ATF6α plays an important role in glucose and lipid homeostasis under both pharmacologically induced and physiological ER stress. For example, unresolved ER stress in ATF6α knockout animals due to intraperitoneal tunicamycin injection fallout in insulin resistance and hypoglycemia [54]. In addition, increased levels of hepatic triacylglycerol, fat deposits, and accumulation of lipid droplets are observed in ATF6α-deficient mice undergoing experimental ER stress, a phenotype indicative of liver microvesicular steatosis [54, 55]. This abnormal hepatic phenotype is possibly caused by defects in fatty acid oxidation and lipoprotein secretion due to ER stress-dependent suppression of relevant metabolic transcription factors, such as C/ebpα and Pparα [54, 55]. In agreement with this concept, genetic ablation of any of the three UPR branches leads to the same phenotype, indicating that persistent ER stress suppresses metabolic transcription factors [54]. On a more physiological setting, one study indicated that ATF6α knockout mice fed with a high-fat diet display decreased glucose tolerance but increased insulin sensitivity. These animals showed reduced insulin secretion probably caused by impaired β-cell function [56]. What are the molecular mechanisms by which ATF6α regulates glucose and lipid metabolism? After exposure of mice to a high-fat diet, it has been shown that ATF6α interacts with the gluconeogenesis stimulator CREB-regulated transcription activator 2 (CRTC2), promoting the expression of ER stress-related genes. Simultaneously, ATF6α-CRTC2 interaction inhibits CRTC2 association with CREB, disrupting CRTC2 occupancy over gluconeogenic genes, thus reducing hepatic glucose output [91].

The role of ATF6α in skeletal muscle recovery after acute exercise and in adaptation to persistent exercise was also uncovered. Transient activation of the UPR following exercise, mediated by the transcriptional coactivator peroxisome proliferators—activator receptor gamma coactivator 1α (PGC1α) and ATF6α, is necessary for muscle adaptation [57]. Accordantly, ATF6α knockout mice do not recover from muscle damage after persistent exercise, correlating with altered expression of proinflammatory genes and the occurrence of global ER stress [57].

ATF6 forms part of a family of bZIP transcription factors, including old astrocyte-specifically induced substance (OASIS), LUMAN (also known as CREB3), BBF2 human homolog on chromosome 7 (BBF2H7; also known as CREB3L2), cyclic AMP-responsive element-binding protein hepatocyte (CREBH; also known as CREB3L3), and CREB4 (also known as CREB3L4; reviewed in ref. [92]. These transcription factors share overall structural similarities with ATF6, and they are localized to the ER membrane and are regulated by proteolysis. In many cases, these ATF6-related proteins are expressed in a tissue-specific manner (Fig. 2; ref. [92].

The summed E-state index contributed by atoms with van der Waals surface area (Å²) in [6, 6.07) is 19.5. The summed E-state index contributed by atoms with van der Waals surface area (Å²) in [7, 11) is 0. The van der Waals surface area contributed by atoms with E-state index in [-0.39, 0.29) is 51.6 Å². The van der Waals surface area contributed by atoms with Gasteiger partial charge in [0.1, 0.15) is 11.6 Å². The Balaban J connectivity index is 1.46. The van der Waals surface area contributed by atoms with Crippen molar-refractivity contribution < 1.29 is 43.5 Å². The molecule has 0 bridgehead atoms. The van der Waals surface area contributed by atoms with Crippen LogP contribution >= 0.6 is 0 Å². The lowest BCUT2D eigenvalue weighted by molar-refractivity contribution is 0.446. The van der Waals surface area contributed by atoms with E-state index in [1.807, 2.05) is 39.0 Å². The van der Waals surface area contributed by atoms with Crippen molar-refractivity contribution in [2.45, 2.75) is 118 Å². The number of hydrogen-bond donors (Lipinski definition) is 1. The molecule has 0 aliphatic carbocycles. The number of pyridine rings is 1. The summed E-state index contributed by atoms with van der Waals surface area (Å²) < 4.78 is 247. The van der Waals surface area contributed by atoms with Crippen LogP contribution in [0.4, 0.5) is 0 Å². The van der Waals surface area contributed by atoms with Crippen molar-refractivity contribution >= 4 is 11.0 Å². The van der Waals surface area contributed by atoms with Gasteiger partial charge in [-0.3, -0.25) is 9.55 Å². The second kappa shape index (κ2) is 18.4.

OASIS was first identified as a protein specifically induced in long-term cultured astrocytes [93]. OASIS is also highly expressed in bone tissue, intestine, salivary glands, and prostate. Ablation of OASIS expression in mice leads to growth retardation and severe osteopenia due to impaired osteoblast type I collagen and matrix protein secretion [58]. Osteoblast differentiation is a process accompanied by mild ER stress, resulting in cleavage and activation of OASIS (OASISp50). OASISp50 directly binds to an UPR-like sequence in the Col1a1 gene promoter, increasing type I collagen expression and secretion [58]. In contrast, although ATF6α is also activated in response to ER stress during osteoblast differentiation, it does not activate the transcription of Col1a1 gene, and ATF6α knockout mice display no apparent defects in bone tissue development [58]. A role of OASIS in astrocyte differentiation and maturation was also determined. OASIS deficiency results in reduced number of astrocytes and increased number of neurons in the cerebral cortex during embryonic development [59].

BBF2H7 is highly expressed in chondrocytes and is essential for cartilage development [59]. Targeting BBF2H7 triggers severe chondrodysplasia, and the animals die by suffocation shortly after birth due to incomplete chest cavity formation. They also show reduced cartilage-specific matrix proteins, such as type II collagen and cartilage oligomeric matrix protein [59]. CREBH was first identified as a liver-specific transcription factor induced during fetal liver development and by systemic inflammatory reactions [61, 94]. CREBH knockdown mice showed no developmental defects; however, it presented a decreased expression of genes involved in the inflammatory acute phase response [61]. Interestingly, the overexpression of the CREBH active form (CREBH-N) promotes hepatic gluconeogenesis through the upregulation of gluconeogenesis genes [60]. Thus, in contrast to ATF6α, which functions as a gluconeogenic repressor through its interaction with CRTC2, CREBH operates as a gluconeogenic activator. This is a clear example of two related ER stress sensors having divergent functions in the same tissue. Finally, CREBH knockout mice show a slight decrease in hepatic lipid content, in addition to an increase in plasma triacylglycerides [95]. CREBH directly regulates genes involved in lipid synthesis and metabolism [95]. LUMAN and CREB4 are expressed in most tissues; however, no genetic manipulation studies in vivo have yet been conducted.

XBP1

XBP1 is probably the most studied UPR transcription factor. In adult tissue, unspliced Xbp1 mRNA is ubiquitously expressed. Mice lacking XBP1 display hypoplastic fetal livers, with reduced hematopoiesis resulting in early death during development due to anemia [33]. Postnatal XBP1 liver-specific knockout mice do not show any noticeable spontaneous abnormalities, and they have normal body weight and liver mass and present no evidence of liver damage [37]. However, XBP1 liver deficiency results in a profound compromise of de novo hepatic lipid synthesis, without causing hepatic steatosis (Fig. 3; ref. [37].